EDITORIAL: No room for metaphors in politics

We get the idea: Politicians love to rally support by pandering to an audience’s emotions. But each time it happens, anybody dumb as a rock can see right through it.

This past week of news is no different. Mayor Ray Nagin of New Orleans raised a few heads last week after saying “Surely God is mad at America. He sent us hurricane after hurricane after hurricane, and it’s destroyed and put stress on this country.”

It would be no surprise if far-right conservatives such as Pat Robertson were at home watching this saying “Hey! He stole my move!”

Oh, but Nagin has a few original tricks of his own. During the same speech, which was on Martin Luther King Jr. Day in front of a predominantly black audience, Nagin urged his constituents to rebuild a “chocolate New Orleans” and went on to say “you can’t have New Orleans no other way.”

We’ll ignore the fact that using the phrase “no other way” is improper grammar, but the chocolate statement seemed like Nagin’s blatant attempt to, dare we say, “milk” support from black residents. After all, Nagin is up for re-election in April.

Speaking of which, it’s ironic a mayor is urging to rebuild a “chocolate New Orleans” after The Washington Post reported last week that Nagin was elected in 2002 by 90 percent of white voters in New Orleans and lost in “nearly all predominantly black neighborhoods.”

Even funnier, he didn’t immediately apologize for his chocolate statement. In an interview with CNN, Nagin tried to clarify his statement about a “chocolate New Orleans” wasn’t meant to be racially divisive.

He explained “How do you make chocolate? You take dark chocolate, you mix it with white milk, and it becomes a delicious drink. That is the chocolate I am talking about.”

Nagin’s comments were stupid and he finally apologized. But Ray Nagin is just one example. Also last week, Sen. Hillary Clinton (D-NY) spoke in front of a predominantly black church in Harlem. She said Republican leaders have run the U.S. House of Representatives “like a plantation, and you know what I’m talking about.”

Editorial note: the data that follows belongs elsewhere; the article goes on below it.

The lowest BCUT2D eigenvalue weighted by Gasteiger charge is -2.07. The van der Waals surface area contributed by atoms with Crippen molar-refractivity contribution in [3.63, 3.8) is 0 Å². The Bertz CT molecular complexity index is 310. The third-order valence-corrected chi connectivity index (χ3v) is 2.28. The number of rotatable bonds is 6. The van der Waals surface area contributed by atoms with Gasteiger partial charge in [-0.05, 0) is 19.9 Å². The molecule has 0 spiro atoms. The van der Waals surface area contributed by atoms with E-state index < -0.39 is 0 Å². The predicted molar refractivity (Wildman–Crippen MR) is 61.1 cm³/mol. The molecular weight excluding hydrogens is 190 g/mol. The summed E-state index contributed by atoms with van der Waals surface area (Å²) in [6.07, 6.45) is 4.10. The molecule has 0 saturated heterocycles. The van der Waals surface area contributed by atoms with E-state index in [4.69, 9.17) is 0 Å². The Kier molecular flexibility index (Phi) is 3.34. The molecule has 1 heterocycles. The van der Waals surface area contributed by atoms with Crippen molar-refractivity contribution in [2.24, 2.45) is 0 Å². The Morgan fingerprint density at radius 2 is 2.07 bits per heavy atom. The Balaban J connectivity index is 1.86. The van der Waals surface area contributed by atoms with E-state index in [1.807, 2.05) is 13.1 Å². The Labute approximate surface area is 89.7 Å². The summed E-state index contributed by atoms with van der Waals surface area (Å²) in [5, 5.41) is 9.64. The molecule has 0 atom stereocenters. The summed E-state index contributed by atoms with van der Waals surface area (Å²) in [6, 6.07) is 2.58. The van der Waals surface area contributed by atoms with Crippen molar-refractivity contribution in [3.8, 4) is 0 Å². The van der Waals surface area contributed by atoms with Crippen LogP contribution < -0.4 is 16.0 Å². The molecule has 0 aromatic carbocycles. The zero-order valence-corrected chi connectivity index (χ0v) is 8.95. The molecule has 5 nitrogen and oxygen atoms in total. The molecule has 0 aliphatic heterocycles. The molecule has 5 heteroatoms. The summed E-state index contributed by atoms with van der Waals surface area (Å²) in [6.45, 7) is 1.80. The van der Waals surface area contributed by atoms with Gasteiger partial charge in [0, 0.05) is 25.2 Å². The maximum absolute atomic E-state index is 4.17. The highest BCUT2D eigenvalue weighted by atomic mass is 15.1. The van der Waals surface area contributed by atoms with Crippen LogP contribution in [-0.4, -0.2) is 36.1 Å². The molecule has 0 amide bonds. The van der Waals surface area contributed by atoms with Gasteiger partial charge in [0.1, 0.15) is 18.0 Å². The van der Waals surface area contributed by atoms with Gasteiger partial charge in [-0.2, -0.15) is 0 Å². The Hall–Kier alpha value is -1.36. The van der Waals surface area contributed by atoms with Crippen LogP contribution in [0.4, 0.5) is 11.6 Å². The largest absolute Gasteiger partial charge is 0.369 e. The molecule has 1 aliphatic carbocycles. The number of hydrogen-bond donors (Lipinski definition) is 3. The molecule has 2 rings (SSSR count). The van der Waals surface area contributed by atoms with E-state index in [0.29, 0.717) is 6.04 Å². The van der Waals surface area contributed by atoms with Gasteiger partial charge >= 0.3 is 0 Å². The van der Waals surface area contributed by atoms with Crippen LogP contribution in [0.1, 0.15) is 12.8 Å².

Yeah, we know what you’re talking about Hillary. We just think that you don’t. While we understand and agree that Republicans have abused much power in the House, comparing it to slavery conditions during the 1800s is wrong. Just comparing the House to a plantation downplays the severity of what slavery was in this country.

We agree with what Hillary Clinton was trying to say. But don’t bring slavery into it just to get the “black vote.”

As usual, politicians use certain buzz references that will strike chords. In these cases, they were directed toward a black audience. In other audiences, politicians might prefer to make references to the Holocaust and al-Qaida. Both sides of the political aisle are doing it, and it needs to stop.

It’s time politicians like Nagin and Clinton stop using absurd analogies and start speaking the truth. We’re human beings, not potential votes.

The above editorial is the consensus opinion of the Daily Kent Stater editorial board.